Naturally there has been great question as to the means of lighting so vast and so low-roofed a structure in the days when it served as a mosque and when no lofty church set in its centre served to let a flood of light into its very midst. The roof was certainly not pierced with windows, and at no place was it more than thirty feet above the floor, — a surprisingly low altitude when the vast expanse of the floor space is considered. It has been suggested, however, that possibly, besides the nineteen arches open toward the court of oranges, there may have been an open colonnade above them on the other sides, helping to illuminate the innermost depths of the centre. Nevertheless it must always have been a dimly lighted spot, and cool even on the hottest days of summer. In April, at sermon-time, I can testify to its chilliness, even to-day; for we stood through a long hour listening to an eloquent discourse by an impassioned and gesticulating friar, held there by his animation rather than by what we caught of his words, and came out chilled to the marrow. What wonder that the whole Spanish nation suffers from a racking cough? All through the country, north and south alike, we found the populace suffering from distressing colds, sneezing, coughing, snuffling, — and, what was worse, spreading the distemper by the carelessness of their habits in public places and railway coaches. It was not without reason that James Howell uttered his sententious dictum, before quoted, as to the need of being phlegmatic in Castile ! Apparently centuries of environment have not acclimated the Spaniard to his own land. He pays the penalty of sudden changes from hot days to cold nights, from blazing streets to frigid churches and unwarmed houses, damp and ill-ventilated.

There is one other awe-compelling feature to divide the honors with the mosque as being Cordova’s chiefest attraction, and that is the great bridge over the Guadalquivir. Subsequently we saw many such in other parts of Spain, always old and yellow and many-arched, defended at either end by massive towers. This at Cordova is mainly Moorish in construction, although the foundations were laid by Rome. Crossing its dusty roadway to the farther bank, one may obtain what is probably the very best general view of the city, the town rising steeply from the muddy river on its undulating bluffs, the cathedral with its campanile dominating the picture, while in the foreground lies the hoary old bridge striding across the shallow but very spacious and very turbid waters of the stream. Below, still used and operated, lie some picturesque Moorish mills.

But apart from the mosque and the ancient bridge, Cordova, it must be confessed, has rather few lions to show. A massive and picturesque alcâzar to the southward of the city is interesting in itself, and lends a striking contrast to the scene as between the old and new. Still the most attractive thing about Cordova, after her major sights, lies in her winding streets with the innumerable patios that open from them. The doors generally stand ajar, and as a rule you are welcome to enter. As always, the exterior of the Cordovan house is excessively plain, and the luxuriance and beauty of these inner courts is in lively contrast with the outer view. Looking into these fascinating interiors was a pastime of which we never tired, although sometimes we ventured in with the furtive timidity of children, fearful of intruding where invasion was not desired. They were so cool and clean and so fragrant, these patios of Cordova. Their colors were so brilliant, and they were so quiet after the rattle of carts over the stones of the narrow streets — streets so narrow that every corner must bear a printed signboard to mark it as either an entrance or an exit for vehicles, owing to the utter impossibility of passing. Of architectural beauty we found very little, but that little was worth searching out, — a courtyard here, a portal there, the tower of some quaint old church yonder, ever and anon through streets that twisted and turned blindly among white-walled houses, up and down steep little hills in the city’s midst. There were seemingly few shops, and yet those that we saw were of a remarkable neatness, notably those dealing in groceries and foods.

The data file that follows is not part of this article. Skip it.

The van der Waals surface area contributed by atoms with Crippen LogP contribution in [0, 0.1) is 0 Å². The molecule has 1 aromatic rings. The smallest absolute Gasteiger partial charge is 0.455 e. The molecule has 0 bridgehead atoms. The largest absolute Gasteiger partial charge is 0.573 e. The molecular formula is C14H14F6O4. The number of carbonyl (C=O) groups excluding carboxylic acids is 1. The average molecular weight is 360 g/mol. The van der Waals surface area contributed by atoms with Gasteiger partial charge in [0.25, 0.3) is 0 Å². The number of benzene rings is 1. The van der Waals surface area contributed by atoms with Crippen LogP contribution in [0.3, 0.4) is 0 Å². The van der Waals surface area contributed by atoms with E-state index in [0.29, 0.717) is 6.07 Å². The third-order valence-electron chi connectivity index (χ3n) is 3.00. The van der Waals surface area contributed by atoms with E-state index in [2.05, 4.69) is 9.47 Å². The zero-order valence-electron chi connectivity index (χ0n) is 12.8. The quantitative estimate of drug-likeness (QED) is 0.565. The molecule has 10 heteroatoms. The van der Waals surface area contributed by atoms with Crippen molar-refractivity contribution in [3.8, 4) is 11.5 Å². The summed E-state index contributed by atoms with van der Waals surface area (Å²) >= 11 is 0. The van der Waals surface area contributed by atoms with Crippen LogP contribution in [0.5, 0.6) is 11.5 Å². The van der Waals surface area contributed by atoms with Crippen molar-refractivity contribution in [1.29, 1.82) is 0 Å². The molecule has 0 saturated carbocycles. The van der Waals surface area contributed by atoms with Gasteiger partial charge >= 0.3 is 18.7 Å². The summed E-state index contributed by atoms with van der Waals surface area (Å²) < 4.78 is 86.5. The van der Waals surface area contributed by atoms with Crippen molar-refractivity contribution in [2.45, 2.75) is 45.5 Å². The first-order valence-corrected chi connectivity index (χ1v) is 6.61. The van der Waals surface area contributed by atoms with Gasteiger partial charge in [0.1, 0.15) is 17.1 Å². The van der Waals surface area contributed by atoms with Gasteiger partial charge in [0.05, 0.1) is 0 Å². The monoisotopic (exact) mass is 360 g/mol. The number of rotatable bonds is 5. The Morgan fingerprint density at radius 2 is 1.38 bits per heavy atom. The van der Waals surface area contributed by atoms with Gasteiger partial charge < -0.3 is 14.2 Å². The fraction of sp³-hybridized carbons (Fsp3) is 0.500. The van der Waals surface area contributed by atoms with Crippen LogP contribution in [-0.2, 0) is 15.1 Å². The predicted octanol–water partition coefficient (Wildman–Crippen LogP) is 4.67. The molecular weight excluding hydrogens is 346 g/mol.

“From the deathlike stillness of Cordova,” re-marks Sir Augustus Hare, “it is a strange transition to the animation and bustle of Seville.” And Richard Hutton, also speaking of Seville, similarly contrasts the bustle of that lively city with ” that almost morbid impression of stillness and silence that the traveler finds everywhere in Cordova.” It was with these placid sentiments in mind that we sought repose on our first night in the city in the upper rooms of our inn, after a long and imposing table d’hôte. But Cordova, whatever she might have been by day, was by night anything but a place of deathlike silence. The hollow cavern of the street gave back the rumble of passing wagons at intervals throughout the night, — intervals nicely contrived to catch the would-be sleeper dozing off into his dreams of mosques and Moors and minarets. Between the recurrent visits of omnibuses and carts, the population of the city paraded its way up and down under our windows, never by any chance alone, but by twos and threes ; and never by any fortune silent, but laughing, shouting, singing, quarreling, debating. The fifty-seven thou-sand people Baedeker accredited to the city seemed to our troubled minds to be marching and counter-marching past the hotel all night in an endless pro-cession like the Roman legionaries in an opera. All the traditional remedies for insomnia failed dismally. Flocks of sheep that lazily passed by could not subdue the consciousness of the noisy flocks of lazily passing Cordovaners. Neither poppy nor mandragora could cope with the stern reality of busy mosquitoes from the Guadalquivir. As had been the case at Seville, these latter pests were sought to be held at bay by “bars” of netting, but the effect of these was merely to bother the mosquito and stifle the victim. Nothing could drown the irritating noises of the night, the strolling thousands, the late omnibuses, the melody of a distant cinematograph. Seville had been noisy with her constant passing of carriages, her grinding, squealing electric cars, — but Cordova was vastly more irritating because the noises were intermit-tent. I still believe that night in Cordova to have been as uncomfortable as any we passed in all Spain. I have since been awakened many times in country towns by the sereno calling the hours and telling his auditors somewhat of the night I have huddled in cheerless railway fondas at mid-night over stoves that held fire without giving warmth ; I have jolted all night over rough road-beds in primitive railway cars; but I believe them all to have been nights of peace and pleasantness compared with that first attempt to sleep in sleep-less Cordova amid the tumult of the Calle Hornachuelos.